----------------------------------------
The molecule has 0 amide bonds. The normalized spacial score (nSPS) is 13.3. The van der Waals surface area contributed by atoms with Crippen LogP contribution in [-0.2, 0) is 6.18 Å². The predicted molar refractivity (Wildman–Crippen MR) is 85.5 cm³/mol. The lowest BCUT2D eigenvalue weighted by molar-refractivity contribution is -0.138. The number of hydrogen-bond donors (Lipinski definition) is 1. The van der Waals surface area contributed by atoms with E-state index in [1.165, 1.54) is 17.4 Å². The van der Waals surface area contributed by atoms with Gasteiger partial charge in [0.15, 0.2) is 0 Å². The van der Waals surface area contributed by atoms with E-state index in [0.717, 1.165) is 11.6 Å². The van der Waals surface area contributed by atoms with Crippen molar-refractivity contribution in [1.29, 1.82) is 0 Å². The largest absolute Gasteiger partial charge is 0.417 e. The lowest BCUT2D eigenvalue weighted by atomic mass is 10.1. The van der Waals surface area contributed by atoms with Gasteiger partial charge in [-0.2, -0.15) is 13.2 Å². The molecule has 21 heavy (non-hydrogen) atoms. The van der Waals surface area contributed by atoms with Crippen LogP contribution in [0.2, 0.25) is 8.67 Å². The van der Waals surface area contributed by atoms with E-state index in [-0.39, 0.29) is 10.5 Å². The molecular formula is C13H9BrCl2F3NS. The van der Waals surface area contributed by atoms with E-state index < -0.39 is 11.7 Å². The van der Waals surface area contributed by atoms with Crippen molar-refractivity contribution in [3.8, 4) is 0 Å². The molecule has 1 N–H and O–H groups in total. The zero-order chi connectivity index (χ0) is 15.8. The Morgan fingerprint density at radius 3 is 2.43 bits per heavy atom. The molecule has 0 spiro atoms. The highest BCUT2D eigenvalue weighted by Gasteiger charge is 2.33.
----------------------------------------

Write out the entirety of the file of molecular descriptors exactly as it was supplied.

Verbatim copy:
The molecule has 0 amide bonds. The normalized spacial score (nSPS) is 13.3. The van der Waals surface area contributed by atoms with Crippen LogP contribution in [-0.2, 0) is 6.18 Å². The predicted molar refractivity (Wildman–Crippen MR) is 85.5 cm³/mol. The lowest BCUT2D eigenvalue weighted by molar-refractivity contribution is -0.138. The number of hydrogen-bond donors (Lipinski definition) is 1. The van der Waals surface area contributed by atoms with E-state index in [1.165, 1.54) is 17.4 Å². The van der Waals surface area contributed by atoms with Gasteiger partial charge in [0.15, 0.2) is 0 Å². The van der Waals surface area contributed by atoms with E-state index in [0.717, 1.165) is 11.6 Å². The van der Waals surface area contributed by atoms with Crippen molar-refractivity contribution in [1.29, 1.82) is 0 Å². The largest absolute Gasteiger partial charge is 0.417 e. The lowest BCUT2D eigenvalue weighted by atomic mass is 10.1. The van der Waals surface area contributed by atoms with Gasteiger partial charge in [-0.2, -0.15) is 13.2 Å². The molecule has 21 heavy (non-hydrogen) atoms. The van der Waals surface area contributed by atoms with Crippen LogP contribution in [0.2, 0.25) is 8.67 Å². The van der Waals surface area contributed by atoms with E-state index in [-0.39, 0.29) is 10.5 Å². The molecular formula is C13H9BrCl2F3NS. The van der Waals surface area contributed by atoms with E-state index < -0.39 is 11.7 Å². The van der Waals surface area contributed by atoms with Crippen molar-refractivity contribution in [3.8, 4) is 0 Å². The molecule has 1 N–H and O–H groups in total. The zero-order chi connectivity index (χ0) is 15.8. The Morgan fingerprint density at radius 3 is 2.43 bits per heavy atom. The molecule has 0 spiro atoms. The highest BCUT2D eigenvalue weighted by Gasteiger charge is 2.33.